Often we mistakenly view astronomy as a static science - the distant universe is constant and unchanging, right? Not only is this mindset woefully inaccurate, astronomers can also prove it over timescales of only a few years.
Take, for example, this stunning observation by the NASA/ESA Hubble Space Telescope. Astronomers have stitched together 20 years-worth of images of the spiral galaxy NGC 3862, which is located some 260 million light-years from Earth, and revealed a stunning relativistic collision inside the jet of material blasting from the galaxy's central black hole.
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This is one rare time that such a jet, stretching thousands of light-years from the center of a galaxy, has been observed using an optical telescope. Normally, these jets are only visible in X-ray and radio wavelengths, a factor that is currently a puzzle to astronomers.
The dynamics of black holes, particularly the mechanisms behind the powerful jets of hot plasma that are often observed emanating from active black holes, are largely a mystery. So when astronomers were able to create a time-lapse of NGC 3862′s central supermassive black hole, they were excited to not only see motion in those jets, but also bright knots in the jet material "rear-end" one another, causing a rapidly brightening "blob".
Energetic jets aren't exclusive to black holes, however. Young stars also exhibit powerful jets of material blasting from their poles and these jets often show a "knotty" structure, not so dissimilar to the knots observed in NGC 3862′s jet. So to understand how these jets are generated and how the material within them interact could help us understand an vast array of energetic phenomena throughout the universe.
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The brightening blob in this black hole case was caused by a "shock collision" where a knot of material, moving at close to the speed of light, caught up with another slower-moving knot in that jet that was launched earlier. In the observations, the jets appear to be speeding away from the black hole many times the speed of light, but this "superluminal" motion is an optical illusion "due to the very fast real speed of the plasma, which is close to the universal maximum of the speed of light," writes a Hubble press release. This is only the second time superluminal motion in an extragalactic jet has been observed.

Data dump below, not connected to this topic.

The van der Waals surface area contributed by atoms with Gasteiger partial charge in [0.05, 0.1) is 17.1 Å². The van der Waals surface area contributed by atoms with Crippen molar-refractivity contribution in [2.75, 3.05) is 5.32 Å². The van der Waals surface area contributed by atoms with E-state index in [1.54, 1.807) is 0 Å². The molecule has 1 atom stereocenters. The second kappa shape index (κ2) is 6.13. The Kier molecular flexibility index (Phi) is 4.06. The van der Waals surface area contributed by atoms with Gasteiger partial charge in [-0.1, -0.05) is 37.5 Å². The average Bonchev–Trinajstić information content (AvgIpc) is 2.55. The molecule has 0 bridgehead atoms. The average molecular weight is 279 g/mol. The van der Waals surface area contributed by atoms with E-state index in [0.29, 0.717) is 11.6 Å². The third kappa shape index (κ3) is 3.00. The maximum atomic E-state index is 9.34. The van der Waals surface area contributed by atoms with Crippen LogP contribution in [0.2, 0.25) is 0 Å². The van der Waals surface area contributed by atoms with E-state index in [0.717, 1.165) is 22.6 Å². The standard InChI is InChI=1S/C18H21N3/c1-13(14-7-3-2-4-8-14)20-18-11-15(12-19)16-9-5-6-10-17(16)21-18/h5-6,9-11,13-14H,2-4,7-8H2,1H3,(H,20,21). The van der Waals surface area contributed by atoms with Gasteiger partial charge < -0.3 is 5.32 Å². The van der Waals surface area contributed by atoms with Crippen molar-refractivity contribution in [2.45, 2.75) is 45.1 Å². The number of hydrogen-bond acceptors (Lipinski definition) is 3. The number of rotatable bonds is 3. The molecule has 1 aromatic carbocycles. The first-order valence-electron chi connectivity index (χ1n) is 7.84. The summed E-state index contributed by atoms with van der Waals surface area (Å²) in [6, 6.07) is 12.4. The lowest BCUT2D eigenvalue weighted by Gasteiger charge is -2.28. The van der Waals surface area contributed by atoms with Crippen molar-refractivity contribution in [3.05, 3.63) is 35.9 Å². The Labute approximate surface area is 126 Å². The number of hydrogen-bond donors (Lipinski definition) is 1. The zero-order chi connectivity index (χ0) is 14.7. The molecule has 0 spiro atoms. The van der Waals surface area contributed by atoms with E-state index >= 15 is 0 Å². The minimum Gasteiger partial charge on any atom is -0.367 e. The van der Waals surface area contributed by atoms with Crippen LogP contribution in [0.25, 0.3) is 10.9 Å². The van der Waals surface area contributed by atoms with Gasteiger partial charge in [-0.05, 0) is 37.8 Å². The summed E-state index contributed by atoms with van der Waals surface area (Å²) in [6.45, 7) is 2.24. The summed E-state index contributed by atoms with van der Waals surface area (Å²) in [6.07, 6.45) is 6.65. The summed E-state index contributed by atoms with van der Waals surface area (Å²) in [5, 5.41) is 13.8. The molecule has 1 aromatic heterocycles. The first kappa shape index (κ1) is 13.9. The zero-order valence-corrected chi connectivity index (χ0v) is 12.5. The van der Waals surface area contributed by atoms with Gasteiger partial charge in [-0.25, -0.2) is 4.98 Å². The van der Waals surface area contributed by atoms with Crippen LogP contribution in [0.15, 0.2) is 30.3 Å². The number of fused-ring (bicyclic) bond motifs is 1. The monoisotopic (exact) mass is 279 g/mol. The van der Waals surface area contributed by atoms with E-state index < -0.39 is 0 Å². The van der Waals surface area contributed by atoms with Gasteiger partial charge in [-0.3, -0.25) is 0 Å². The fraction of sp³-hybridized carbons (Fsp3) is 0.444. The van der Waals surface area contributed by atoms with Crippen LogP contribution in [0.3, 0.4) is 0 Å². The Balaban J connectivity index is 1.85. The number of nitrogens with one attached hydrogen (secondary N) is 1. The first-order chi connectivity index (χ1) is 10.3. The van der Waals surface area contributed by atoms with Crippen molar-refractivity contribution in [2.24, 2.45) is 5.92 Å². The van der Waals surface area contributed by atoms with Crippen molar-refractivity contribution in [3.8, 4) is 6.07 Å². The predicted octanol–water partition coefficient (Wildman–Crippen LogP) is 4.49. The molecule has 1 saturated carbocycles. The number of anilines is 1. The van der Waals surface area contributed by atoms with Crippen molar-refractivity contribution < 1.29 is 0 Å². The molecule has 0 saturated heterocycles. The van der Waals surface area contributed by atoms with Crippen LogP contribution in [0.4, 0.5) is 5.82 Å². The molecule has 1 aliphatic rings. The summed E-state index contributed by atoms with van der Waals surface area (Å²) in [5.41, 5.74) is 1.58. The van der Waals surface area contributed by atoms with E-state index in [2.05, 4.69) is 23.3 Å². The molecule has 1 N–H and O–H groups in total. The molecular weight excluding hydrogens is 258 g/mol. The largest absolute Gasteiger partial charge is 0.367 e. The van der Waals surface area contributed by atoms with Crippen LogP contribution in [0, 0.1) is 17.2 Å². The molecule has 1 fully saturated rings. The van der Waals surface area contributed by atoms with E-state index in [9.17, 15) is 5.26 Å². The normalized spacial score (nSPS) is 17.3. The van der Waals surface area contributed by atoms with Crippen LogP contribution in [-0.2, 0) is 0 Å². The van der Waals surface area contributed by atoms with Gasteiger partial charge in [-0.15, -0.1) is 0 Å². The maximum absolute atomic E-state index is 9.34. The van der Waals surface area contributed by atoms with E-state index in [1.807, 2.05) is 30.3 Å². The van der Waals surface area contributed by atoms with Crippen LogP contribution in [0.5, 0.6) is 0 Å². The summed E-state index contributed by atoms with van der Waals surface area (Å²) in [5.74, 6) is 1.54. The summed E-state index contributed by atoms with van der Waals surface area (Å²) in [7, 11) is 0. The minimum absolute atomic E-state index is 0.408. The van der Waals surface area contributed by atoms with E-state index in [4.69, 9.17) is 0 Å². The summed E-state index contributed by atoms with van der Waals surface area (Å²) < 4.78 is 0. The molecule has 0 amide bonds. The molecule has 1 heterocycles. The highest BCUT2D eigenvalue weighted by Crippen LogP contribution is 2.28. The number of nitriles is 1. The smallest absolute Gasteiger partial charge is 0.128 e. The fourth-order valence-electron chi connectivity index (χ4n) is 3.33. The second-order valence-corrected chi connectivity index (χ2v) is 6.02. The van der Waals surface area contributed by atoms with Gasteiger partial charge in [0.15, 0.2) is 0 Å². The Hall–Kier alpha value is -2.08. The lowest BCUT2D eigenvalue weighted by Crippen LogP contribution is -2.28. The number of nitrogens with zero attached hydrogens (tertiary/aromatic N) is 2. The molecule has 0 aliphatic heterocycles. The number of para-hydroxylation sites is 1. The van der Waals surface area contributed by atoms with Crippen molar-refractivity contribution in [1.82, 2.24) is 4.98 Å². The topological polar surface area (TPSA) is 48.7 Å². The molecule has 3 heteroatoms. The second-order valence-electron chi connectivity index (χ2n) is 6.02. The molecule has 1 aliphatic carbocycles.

"Something like this (the jet collision) has never been seen before in an extragalactic jet," said Eileen Meyer of the Space Telescope Science Institute (STScI) in Baltimore, Md., and lead author of a new paper published in the May 28 issue of the journal Nature. "This will allow us a very rare opportunity to see how the kinetic energy of the collision is dissipated into radiation."
"The collision of outward moving components in jets has long been known, but this is the first time we actually see it happening," said co-author Markos Georganopoulos, University of Maryland in Baltimore County.
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"We have ideas about what may happen as the collision progresses, how the dynamics of the jet will change, how the fields and particles will react, and how energy will be dissipated in different regions. Now, thanks to our research, we have the first opportunity to test those ideas," added co-author Eric Perlman, of Florida Institute of Technology in Melbourne. "This will teach us something very important about jets and high-energy flows in general."
For now it is not understood why there was a collision at all within this relativistic jet - perhaps the leading knot of material experienced more drag as it blasted through the intergalactic medium? - but Meyer's team hope to find out by pulling more Hubble data of other galactic jets and piecing them together, to ultimately reveal some of the most rapid galactic dynamics in the known universe.
Watch the Hubble Hangout explaining the physics behind latest discovery: